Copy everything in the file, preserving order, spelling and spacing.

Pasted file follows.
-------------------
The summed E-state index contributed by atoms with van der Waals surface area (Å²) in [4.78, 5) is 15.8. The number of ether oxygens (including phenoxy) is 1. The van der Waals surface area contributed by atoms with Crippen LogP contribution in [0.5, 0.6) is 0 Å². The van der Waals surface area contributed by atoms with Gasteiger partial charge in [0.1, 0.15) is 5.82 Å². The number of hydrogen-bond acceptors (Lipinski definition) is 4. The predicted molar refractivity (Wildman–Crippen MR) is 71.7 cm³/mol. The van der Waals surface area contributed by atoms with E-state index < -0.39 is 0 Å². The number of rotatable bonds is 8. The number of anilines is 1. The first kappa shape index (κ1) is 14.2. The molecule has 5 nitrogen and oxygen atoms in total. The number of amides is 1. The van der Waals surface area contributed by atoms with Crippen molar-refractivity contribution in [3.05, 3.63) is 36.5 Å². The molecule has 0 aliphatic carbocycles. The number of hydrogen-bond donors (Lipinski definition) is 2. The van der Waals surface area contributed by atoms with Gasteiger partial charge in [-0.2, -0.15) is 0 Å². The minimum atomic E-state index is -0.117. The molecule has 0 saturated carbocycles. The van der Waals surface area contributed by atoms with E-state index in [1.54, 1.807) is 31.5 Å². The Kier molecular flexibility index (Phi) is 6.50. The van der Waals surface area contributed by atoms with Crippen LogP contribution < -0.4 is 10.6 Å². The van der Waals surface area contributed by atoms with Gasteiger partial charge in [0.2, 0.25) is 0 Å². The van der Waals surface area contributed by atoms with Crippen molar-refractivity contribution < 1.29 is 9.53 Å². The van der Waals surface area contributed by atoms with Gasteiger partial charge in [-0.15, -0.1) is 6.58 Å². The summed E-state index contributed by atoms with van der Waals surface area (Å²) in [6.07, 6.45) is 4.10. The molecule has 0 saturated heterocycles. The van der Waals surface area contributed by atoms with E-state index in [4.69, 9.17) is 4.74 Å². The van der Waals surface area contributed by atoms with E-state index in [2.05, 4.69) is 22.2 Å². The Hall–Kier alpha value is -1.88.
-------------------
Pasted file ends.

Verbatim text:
The summed E-state index contributed by atoms with van der Waals surface area (Å²) in [4.78, 5) is 15.8. The number of ether oxygens (including phenoxy) is 1. The van der Waals surface area contributed by atoms with Crippen LogP contribution in [0.5, 0.6) is 0 Å². The van der Waals surface area contributed by atoms with Gasteiger partial charge in [0.1, 0.15) is 5.82 Å². The number of hydrogen-bond acceptors (Lipinski definition) is 4. The predicted molar refractivity (Wildman–Crippen MR) is 71.7 cm³/mol. The van der Waals surface area contributed by atoms with E-state index < -0.39 is 0 Å². The number of rotatable bonds is 8. The number of anilines is 1. The first kappa shape index (κ1) is 14.2. The molecule has 5 nitrogen and oxygen atoms in total. The number of amides is 1. The van der Waals surface area contributed by atoms with Crippen molar-refractivity contribution in [3.05, 3.63) is 36.5 Å². The molecule has 0 aliphatic carbocycles. The number of hydrogen-bond donors (Lipinski definition) is 2. The van der Waals surface area contributed by atoms with Gasteiger partial charge in [-0.2, -0.15) is 0 Å². The minimum atomic E-state index is -0.117. The molecule has 0 saturated carbocycles. The van der Waals surface area contributed by atoms with E-state index in [1.54, 1.807) is 31.5 Å². The Kier molecular flexibility index (Phi) is 6.50. The van der Waals surface area contributed by atoms with Crippen LogP contribution < -0.4 is 10.6 Å². The van der Waals surface area contributed by atoms with Gasteiger partial charge in [0.2, 0.25) is 0 Å². The van der Waals surface area contributed by atoms with Crippen molar-refractivity contribution < 1.29 is 9.53 Å². The van der Waals surface area contributed by atoms with Gasteiger partial charge in [-0.15, -0.1) is 6.58 Å². The summed E-state index contributed by atoms with van der Waals surface area (Å²) in [6.07, 6.45) is 4.10. The molecule has 0 saturated heterocycles. The van der Waals surface area contributed by atoms with E-state index in [4.69, 9.17) is 4.74 Å². The van der Waals surface area contributed by atoms with E-state index in [2.05, 4.69) is 22.2 Å². The Hall–Kier alpha value is -1.88.